I feel like I'm still unpacking my bags from my trip to Las Vegas last week, where I did that presentation about offbeat weddings… and now I'm packing up again for another trip. This time, I'm heading to Los Angeles for a meet-up with offbeat vendors who are interested in being a part of the Lovesick Expo this winter. And there's an event in Atlanta next week, too!
This is Offbeat Bride's archive of wedding industry posts.
Shortly after my engagement, a friend who was also planning a wedding gently dragged me to a big bridal show in Atlanta. I knew it wouldn't be the most exciting experience for me. Still, I figured what's the harm? Maybe I'll find a booth that inspires me. Maybe it'll be a little fun, expand my horizons. Maybe there'd even be free champagne? There was no free champagne. And it wasn't fun. Instead, there were three big secrets I unearthed about the wedding industry from the one and only big bridal show I attended…
I was wondering if anyone has tackled the question of having wedding paraphernalia (e.g. magazines, etc.) in the home of a pre-engaged couple, if said couple has talked about marriage. Just curious if there are thoughts on etiquette. I have two camps of friends Those that think I shouldn't hide anything and if I feel the need to, there's something wrong. And those that say "Don't show him! You'll scare him!" I'm curious to know everyone's thoughts on this topic.
Oh, hi there, Wedding Industry. So we meet again. Mind if we sit down? I'd like to have a little chat with you. I don't like this trend of "funny" and "helpful" wedding planning "articles." Those sarcastic, mean-spirited articles that are meant to be "helpful tips" to new brides talking about how much wedding planning sucks and if you don't feel bad about yourself and your life while you're planning your wedding, you should hate yourself. Oh, Wedding Industry, I know you think they're funny. But they're not. They're passive aggressive and mean-spirited and downright hurtful.
After five days passed and I still hadn't tried on the dress, it became evident that I was afraid to try on the dress again. I was afraid that I would put on the dress and would see it in the harsh light of reality, proving that I had made a massive mistake. It wasn't so much the fact that the dress cost nearly quadruple the price of the other dresses I'd looked at that made the possibility of the mistake so scary. It was the idea that I had let myself be manipulated into making that mistake by the Wedding Industrial Complex.
I can't lie; part of me has struggled with the fact that I am not completely being a build-it-yourself "budget bride" like I had anticipated I would be. I'm letting myself splurge on a little luxury — the luxury of not having to fret about every little detail and allowing people who know what they're doing take the reins. Even though there will be plenty of opportunities for personal creativity in the ceremony, garb, décor, and atmosphere… I still feel a little bit like a sell-out.
I have taken so much joy (if that's even the right word) in seeing how other Offbeat Brides have made touching, bittersweet acknowledgements of those who can only be there with them in spirit. It seems that those rituals are surprisingly absent from "traditional" wedding magazines and blogs. My mom passed away almost two years ago, but my parents didn't get married until four days before she died. And I know that being a part of that wedding has empowered me to craft an offbeat wedding that I can proudly take ownership of.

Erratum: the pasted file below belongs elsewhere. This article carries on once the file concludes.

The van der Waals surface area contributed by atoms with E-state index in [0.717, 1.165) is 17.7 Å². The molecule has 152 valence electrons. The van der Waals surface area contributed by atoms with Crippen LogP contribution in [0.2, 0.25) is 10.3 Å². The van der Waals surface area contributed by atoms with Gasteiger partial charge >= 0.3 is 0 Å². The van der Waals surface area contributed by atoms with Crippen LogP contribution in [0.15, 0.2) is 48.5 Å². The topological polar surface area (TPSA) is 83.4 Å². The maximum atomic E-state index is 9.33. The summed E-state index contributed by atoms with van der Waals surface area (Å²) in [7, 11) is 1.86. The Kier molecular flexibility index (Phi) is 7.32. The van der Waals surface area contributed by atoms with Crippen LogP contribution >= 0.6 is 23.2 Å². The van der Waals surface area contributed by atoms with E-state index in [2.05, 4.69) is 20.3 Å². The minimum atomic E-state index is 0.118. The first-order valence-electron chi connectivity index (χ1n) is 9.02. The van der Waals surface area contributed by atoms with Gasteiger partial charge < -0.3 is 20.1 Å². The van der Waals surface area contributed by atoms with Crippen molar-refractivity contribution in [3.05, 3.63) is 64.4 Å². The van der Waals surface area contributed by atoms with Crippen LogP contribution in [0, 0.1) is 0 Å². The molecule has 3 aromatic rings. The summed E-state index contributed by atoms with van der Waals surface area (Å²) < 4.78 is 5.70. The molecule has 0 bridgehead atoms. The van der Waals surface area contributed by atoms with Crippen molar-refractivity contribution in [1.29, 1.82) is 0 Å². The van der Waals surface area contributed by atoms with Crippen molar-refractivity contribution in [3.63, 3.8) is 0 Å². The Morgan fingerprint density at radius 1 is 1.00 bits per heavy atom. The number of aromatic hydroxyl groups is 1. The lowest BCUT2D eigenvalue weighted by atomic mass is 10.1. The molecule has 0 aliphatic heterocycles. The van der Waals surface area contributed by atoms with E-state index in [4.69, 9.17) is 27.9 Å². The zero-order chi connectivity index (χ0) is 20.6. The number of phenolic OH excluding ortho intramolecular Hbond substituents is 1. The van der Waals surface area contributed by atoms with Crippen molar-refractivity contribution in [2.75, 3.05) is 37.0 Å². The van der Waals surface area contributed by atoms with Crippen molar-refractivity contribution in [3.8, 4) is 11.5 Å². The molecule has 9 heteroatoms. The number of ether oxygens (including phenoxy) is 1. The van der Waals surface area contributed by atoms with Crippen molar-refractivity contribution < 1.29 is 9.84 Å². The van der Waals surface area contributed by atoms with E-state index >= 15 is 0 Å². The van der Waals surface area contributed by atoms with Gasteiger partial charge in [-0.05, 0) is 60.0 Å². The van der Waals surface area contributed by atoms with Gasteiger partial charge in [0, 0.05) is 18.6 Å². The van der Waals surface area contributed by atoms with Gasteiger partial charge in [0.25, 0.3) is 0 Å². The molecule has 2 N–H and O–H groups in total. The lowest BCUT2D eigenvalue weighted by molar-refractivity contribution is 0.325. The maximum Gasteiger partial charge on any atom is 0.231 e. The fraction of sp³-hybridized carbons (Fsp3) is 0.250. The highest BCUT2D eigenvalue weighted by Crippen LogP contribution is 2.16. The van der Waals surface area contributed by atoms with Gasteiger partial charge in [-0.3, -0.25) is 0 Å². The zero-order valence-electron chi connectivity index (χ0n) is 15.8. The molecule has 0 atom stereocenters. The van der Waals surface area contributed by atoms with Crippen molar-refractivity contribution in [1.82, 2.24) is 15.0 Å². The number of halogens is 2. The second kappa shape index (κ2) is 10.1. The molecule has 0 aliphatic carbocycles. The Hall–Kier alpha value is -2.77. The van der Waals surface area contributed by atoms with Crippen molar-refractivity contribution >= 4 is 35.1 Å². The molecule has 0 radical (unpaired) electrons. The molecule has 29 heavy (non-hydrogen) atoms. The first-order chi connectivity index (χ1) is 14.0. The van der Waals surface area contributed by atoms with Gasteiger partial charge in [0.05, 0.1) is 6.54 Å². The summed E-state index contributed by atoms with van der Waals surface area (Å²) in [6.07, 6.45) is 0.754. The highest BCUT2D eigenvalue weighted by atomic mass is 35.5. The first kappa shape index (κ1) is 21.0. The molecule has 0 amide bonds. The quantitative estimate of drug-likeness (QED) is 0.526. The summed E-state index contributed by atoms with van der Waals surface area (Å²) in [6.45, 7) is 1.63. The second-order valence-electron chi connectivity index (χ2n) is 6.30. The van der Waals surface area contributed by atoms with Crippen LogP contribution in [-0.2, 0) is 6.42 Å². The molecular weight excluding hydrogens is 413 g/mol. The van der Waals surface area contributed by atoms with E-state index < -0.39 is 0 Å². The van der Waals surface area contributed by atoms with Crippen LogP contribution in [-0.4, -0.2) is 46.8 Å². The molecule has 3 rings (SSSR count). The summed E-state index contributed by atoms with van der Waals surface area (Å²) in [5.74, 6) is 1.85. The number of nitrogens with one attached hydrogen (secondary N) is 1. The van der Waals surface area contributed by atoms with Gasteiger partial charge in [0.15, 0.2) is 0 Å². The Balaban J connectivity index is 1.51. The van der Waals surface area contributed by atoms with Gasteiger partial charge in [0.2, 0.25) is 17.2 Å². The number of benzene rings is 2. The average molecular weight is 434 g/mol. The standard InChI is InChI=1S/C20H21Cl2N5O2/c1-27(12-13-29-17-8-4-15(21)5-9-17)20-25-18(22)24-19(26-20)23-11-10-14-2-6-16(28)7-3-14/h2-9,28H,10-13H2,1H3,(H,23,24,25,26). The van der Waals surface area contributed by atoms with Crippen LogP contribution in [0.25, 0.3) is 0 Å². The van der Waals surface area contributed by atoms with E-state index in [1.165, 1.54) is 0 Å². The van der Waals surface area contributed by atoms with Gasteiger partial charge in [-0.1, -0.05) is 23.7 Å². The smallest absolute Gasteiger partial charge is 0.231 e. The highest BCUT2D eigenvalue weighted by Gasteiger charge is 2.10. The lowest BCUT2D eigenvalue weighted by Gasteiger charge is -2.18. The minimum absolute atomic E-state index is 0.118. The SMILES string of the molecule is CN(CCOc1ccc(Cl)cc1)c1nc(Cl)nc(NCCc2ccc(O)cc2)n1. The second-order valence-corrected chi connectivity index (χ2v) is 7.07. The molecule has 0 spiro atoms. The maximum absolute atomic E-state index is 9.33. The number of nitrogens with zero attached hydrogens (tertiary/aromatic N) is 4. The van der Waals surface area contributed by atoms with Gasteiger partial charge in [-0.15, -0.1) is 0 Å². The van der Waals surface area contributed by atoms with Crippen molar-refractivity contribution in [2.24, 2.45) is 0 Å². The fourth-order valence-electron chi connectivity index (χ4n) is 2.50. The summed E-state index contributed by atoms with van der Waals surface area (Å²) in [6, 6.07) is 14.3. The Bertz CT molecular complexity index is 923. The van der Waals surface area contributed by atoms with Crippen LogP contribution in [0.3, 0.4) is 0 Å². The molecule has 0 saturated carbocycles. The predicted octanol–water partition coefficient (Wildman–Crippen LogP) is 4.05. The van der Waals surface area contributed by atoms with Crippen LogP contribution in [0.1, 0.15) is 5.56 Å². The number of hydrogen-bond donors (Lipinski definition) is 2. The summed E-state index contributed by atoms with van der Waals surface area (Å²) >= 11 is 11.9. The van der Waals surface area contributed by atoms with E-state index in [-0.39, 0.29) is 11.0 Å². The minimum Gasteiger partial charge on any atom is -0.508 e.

How does this video only have 75 views? We don't normally share sketch videos, but this one is about about how, sometimes, guys can get way more sentimental about wedding planning than girls. Give the video two minutes, and behold the full-frontal mind-fuck that bridal magazines can pull on ANYONE. "Ooh, this one looks like a grotto! Like a magical fairy mermaid grotto…"
I feel that each of the choices we make for our wedding need to be conscious choices. We need to weigh the comfort of tradition against the statement (overt or otherwise) that it may make. Not every feminist wedding is going to look the same — and certainly one can be a feminist and have a more "traditional" wedding. I don't decide who is a feminist and who is not — I only get to determine how my feminism manifests itself.
With my marketing and public relations background, I really should have known that once I started calling vendors, my name would wind up on someone's mailing list. For the last several weeks, I have been receiving regular junk mail from my area's WIC staple vendors. So I've come up with several solutions of what to do with all that gross junk mail…
There's a lot of talk in the alt-wedding world about the "wedding industrial complex," that runaway freight train of wedding industry grossness that's always pressuring you to do things a certain way because supposedly that's how things are done.
Lots of us hate the Wedding Industrial Complex, which some people abbreviate as "The WIC." I feel y'all on the loathing of an industry that can be insidious and damaging. I think it's also important, however, to reiterate something I've written about several times before: Offbeat Bride is absolutely part of the wedding industry.